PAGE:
J Pathol Transl Med.  2022 Jul;56(4):217-224. 10.4132/jptm.2022.03.15.

Clinically undetected plasmacytoid urothelial carcinoma of the urinary bladder with non-mass-forming metastases in multiple organs: an autopsy case

Affiliations
  • 1National Defense Medical College, Saitama, Japan
  • 2Department of Pathology and Laboratory Medicine, National Defense Medical College, Saitama, Japan
  • 3Department of Pathology, Japan Self-Defense Forces Central Hospital, Tokyo, Japan
  • 4Department of Laboratory Medicine, National Defense Medical College Hospital, Saitama, Japan
  • 5Department of Anti-Aging and Vascular Medicine, National Defense Medical College, Saitama, Japan

Abstract

This case report outlines a clinically undetected urinary bladder plasmacytoid urothelial carcinoma (PUC) with multiple metastases detected at autopsy. An 89-year-old man presented with edema in the lower limbs. Pleural fluid cytology revealed discohesive carcinomatous cells, although imaging studies failed to identify the primary site of tumor. The patient died of respiratory failure. Autopsy disclosed a prostate tumor and diffusely thickened urinary bladder and rectum without distinct tumorous lesions. Histologically, the tumor consisted of acinar-type prostate adenocarcinoma with no signs of metastasis. Additionally, small, plasmacytoid tumor cells were observed in the urinary bladder/rectum as isolated or small clustering fashions. These metastasized to the lungs, intestine, generalized lymph nodes in a non-mass-forming manner. Combined with immunohistochemical studies, these tumor cells were diagnosed PUC derived from the urinary bladder. Both clinicians and pathologists should recognize PUC as an aggressive histological variant, which can represent a rapid systemic progression without mass-forming lesions.

Keyword

Urothelial carcinoma; Plasmacytoid variant; Urinary bladder; Autopsy; Cancer of unknown primary

Figure

  • Fig. 1 Premortem microscopic findings. (A) Transurethral resection specimen showing urothelial carcinoma in situ with a stromal microinvasion. (B) Discohesive carcinomatous cells with signet-ring or plasmacytoid features in the cell block from pleural fluid was noted. Gross examination at autopsy. (C) Anterior view of the gross description of the pelvic organs. (D) A prostate tumor protruding into the urethra is detected (arrowheads). Around this tumor, the rectal wall and posterior wall of the urinary bladder are diffusely thickened.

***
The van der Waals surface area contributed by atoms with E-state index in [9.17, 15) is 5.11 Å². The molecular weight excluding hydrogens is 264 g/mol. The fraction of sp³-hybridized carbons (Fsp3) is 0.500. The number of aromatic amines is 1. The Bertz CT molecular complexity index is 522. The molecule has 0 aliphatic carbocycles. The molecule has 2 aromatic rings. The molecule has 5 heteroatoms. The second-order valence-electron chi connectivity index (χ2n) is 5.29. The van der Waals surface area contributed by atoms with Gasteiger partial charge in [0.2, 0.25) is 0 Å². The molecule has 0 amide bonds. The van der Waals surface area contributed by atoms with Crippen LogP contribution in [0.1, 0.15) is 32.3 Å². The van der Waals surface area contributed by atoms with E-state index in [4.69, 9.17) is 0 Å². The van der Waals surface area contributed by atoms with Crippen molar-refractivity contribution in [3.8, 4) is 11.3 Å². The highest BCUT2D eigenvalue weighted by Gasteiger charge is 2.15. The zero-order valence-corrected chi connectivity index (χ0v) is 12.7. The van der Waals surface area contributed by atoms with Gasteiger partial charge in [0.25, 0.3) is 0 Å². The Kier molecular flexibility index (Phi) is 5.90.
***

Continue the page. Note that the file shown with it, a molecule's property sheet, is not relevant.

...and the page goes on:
• Fig. 2 Microscopic findings. (A, B) The thickened lesion in the urinary bladder wall, showing diffuse infiltration of discohesive, plasmacytoid tumor cells in a single file pattern and small nests in the edematous lamina propria (A) and muscularis propria (B). (C) The plasmacytoid tumor cells consisted of oval-to-round, eccentrically located nuclei and abundant densely eosinophilic and occasionally vacuolated/signet-ring-cell like cytoplasm. (D) Massive tumor extension into the thickened rectal wall, seminal vesicles, and periprostatic tissue (arrows) close to the prostate cancer (arrowheads) is observed. (E, F) Diffuse positive immunoreactivity for GATA binding protein 3 (E) and negative immunoreactivity for NK3 homeobox1 (F) in the plasmacytoid tumor cells (arrows, both E and F), and vice versa, in the prostate cancer cells (arrowheads, both E and F) is observed.

  • Fig. 3 (A) Retained immunoreactivity for E-cadherin and moderate-intensity immunoreactivity for human epidermal growth factor receptor 2 (HER2) were noted in cancer cells. (B) Fluorescence in situ hybridization for the copy number of HER2 gene showing no HER2 amplification in cancer cells. DAPI-counterstained interphase nuclei are observed; the red and green signals indicate the HER2 and CEP17 signals, respectively. (C) Metastatic small clusters or isolated cancer cells in the lungs. (D) Immunostaining for D2-40 highlighting lymphatic invasion of cancer cells. (E) Metastatic cancer cells in the sacral bone marrow.


Reference

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